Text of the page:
Statue suggestions roll in for Trump’s National Garden of American Heroes

Yes, at Least One Architect Was Mentioned

Statue suggestions roll in for Trump’s National Garden of American Heroes

A statue of Sacagawea in Salmon, Idaho. While many existing public statues of Sacagawea currently exist, her likeness has been suggested to the Department of the Interior for inclusion in the planned National Garden of American Heroes. (Rickmouser45/Wikimedia Commons)

Suggestions for “lifelike or realistic” representations of “historically significant Americans” that could potentially populate the Trump administration’s planned National Garden of American Heroes have now been submitted by officials in various states, territories, and counties. The informal nominations were sent in response to a call for ideas put forth earlier this summer by the Secretary of the Interior-chaired task force charged with overseeing the creation of the contentious statuary park that will—not surprisingly—forbid any abstract or modernist statues. As stipulated by executive order, the park is to be opened in time for the 250th anniversary of the proclamation of the Declaration of Independence in 2026.

When the patriotic sculpture park was first announced, the administration offered its own list of 31 statues: The seemingly arbitrary and not very inclusive assortment presented by the White House quickly garnered groans from historians. While several Black historical figures including Harriet Tubman and Booker T. Washington made the cut, the most contemporary of them, Jackie Robinson, died in 1972. Hispanic Americans, Native Americans, Asian Americans, and LGBTQ Americans were completely absent from the list and it was short on modern-day progressive political figures.

“It’s just so random. It’s like they threw a bunch of stuff on the wall and just went with whatever stuck,” Karen Cox, a history professor at the University of North Carolina at Charlotte, told the Washington Post in July. “Nothing about this suggests it’s thoughtful.”

The Department of the Interior’s idea-gathering process seeking recommendations for additional statues—or existing statues that could be loaned or donated—has also produced a wildly random jumble of names but it does boost the diversity factor. As pointed out by the Associated Press, the proposed statues are “more activist, less white, and far more indigenous” than the White House-generated list.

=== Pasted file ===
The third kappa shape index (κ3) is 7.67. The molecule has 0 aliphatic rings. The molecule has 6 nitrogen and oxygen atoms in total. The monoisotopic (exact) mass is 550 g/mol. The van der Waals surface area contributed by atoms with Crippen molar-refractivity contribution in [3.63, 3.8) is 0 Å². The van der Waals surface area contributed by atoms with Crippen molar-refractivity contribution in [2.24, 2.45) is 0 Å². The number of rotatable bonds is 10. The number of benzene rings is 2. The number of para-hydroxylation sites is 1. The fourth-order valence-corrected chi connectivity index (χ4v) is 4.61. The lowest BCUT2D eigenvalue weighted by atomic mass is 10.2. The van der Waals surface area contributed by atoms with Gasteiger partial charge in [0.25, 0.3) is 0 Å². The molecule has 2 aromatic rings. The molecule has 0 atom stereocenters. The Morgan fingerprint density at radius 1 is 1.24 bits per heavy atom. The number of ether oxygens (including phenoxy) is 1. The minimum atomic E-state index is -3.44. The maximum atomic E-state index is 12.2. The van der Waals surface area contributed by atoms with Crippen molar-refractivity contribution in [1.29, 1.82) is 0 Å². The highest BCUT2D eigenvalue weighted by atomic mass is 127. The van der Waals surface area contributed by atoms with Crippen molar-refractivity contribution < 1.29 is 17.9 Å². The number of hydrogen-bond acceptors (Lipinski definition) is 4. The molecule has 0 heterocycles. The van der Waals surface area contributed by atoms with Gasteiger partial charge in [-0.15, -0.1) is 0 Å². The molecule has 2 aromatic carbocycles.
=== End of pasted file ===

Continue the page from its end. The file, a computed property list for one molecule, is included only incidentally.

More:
Only a small number of governors, Republicans included, responded to the Department of the Interior’s request for nominations. A bipartisan mix of local elected officials from a range of states did, however, submit plenty of ideas. Some Democratic governors did technically respond but only to say that they would not be participating. Many officials said they supported the effort but did not have ideas for potential statues or know of any “heroes” that could be loaned.

And even in Republican-led states, the suggestions for potential statues were more diverse and  included more historic BIPOC figures and civil rights icons—Rosa Parks, Thurgood Marshall,  Madam C.J. Walker, John R. Lewis, Henrietta Lacks, Geronimo, Wilma Pearl Mankiller, the Little Rock Nine, and Sacagawea among them— than the Trump administration list, per the AP.

Some officials circumvented the statue query altogether but did enthusiastically recommend available sites in their counties or states that could potentially serve as the future home of the very large National Garden of American Heroes. (Along with asking for recommendations for additional statues and inquiring about existing statues for loan or donation in his letter sent to 2,000 officials, the available site question was also posed by Interior Secretary David Bernhardt.)

Lehigh County, Pennsylvania, commissioner Amy Zanelli, meanwhile, advocated for statues of George Floyd, Breonna Taylor, Trayvon Martin, and other Black Americans whose senseless deaths have served as catalysts for the ongoing historic social justice movement. “We are making great advancements, and it would be prudent to remember them as historically significant Americans,” she wrote. Douglas County, Colorado, commissioner Lora Thomas nominated Kendrick Castillo, the 18-year- student who was killed when confronting a gunman—and averting a much larger tragedy—at his Denver-area high school in 2019.

A taste of just some of the other nominations: Bob Dylan and bluegrass legend William Smith Monroe (Thurston Country, Washington); supersonic pilot Chuck Yeager and labor leader Caesar Chavez (Kern County, California); trailblazing Black congresswoman Shirley Chisholm and 13th President Millard Fillmore (Erie County, New York); and John Wayne (Mohave County, Arizona). Among other figures, Custer County, Idaho, commissioner Steve Smith suggested Albert Einstein, a German-born refugee, and Donald Trump.

As noted by the AP in another article, one of the more enthusiastic responses–on the gubernatorial side, at least—to the task force came from Idaho Governor Brad Little, who offered up the Gem State in its entirety as a potential site for the sculpture park. Noting its “incredible mountain ranges, vast high mountain deserts, and lush forests,” Little said he would be “happy to engage the task force, and I am open to Idaho being the recipient of the national monument and memorial.” He also listed a total of 21 Idahoans who he thought should be included in the park including a potato baron, a supermarket magnate, an opera singer, an astronaut, multiple human rights activists, and, yes, even an architect.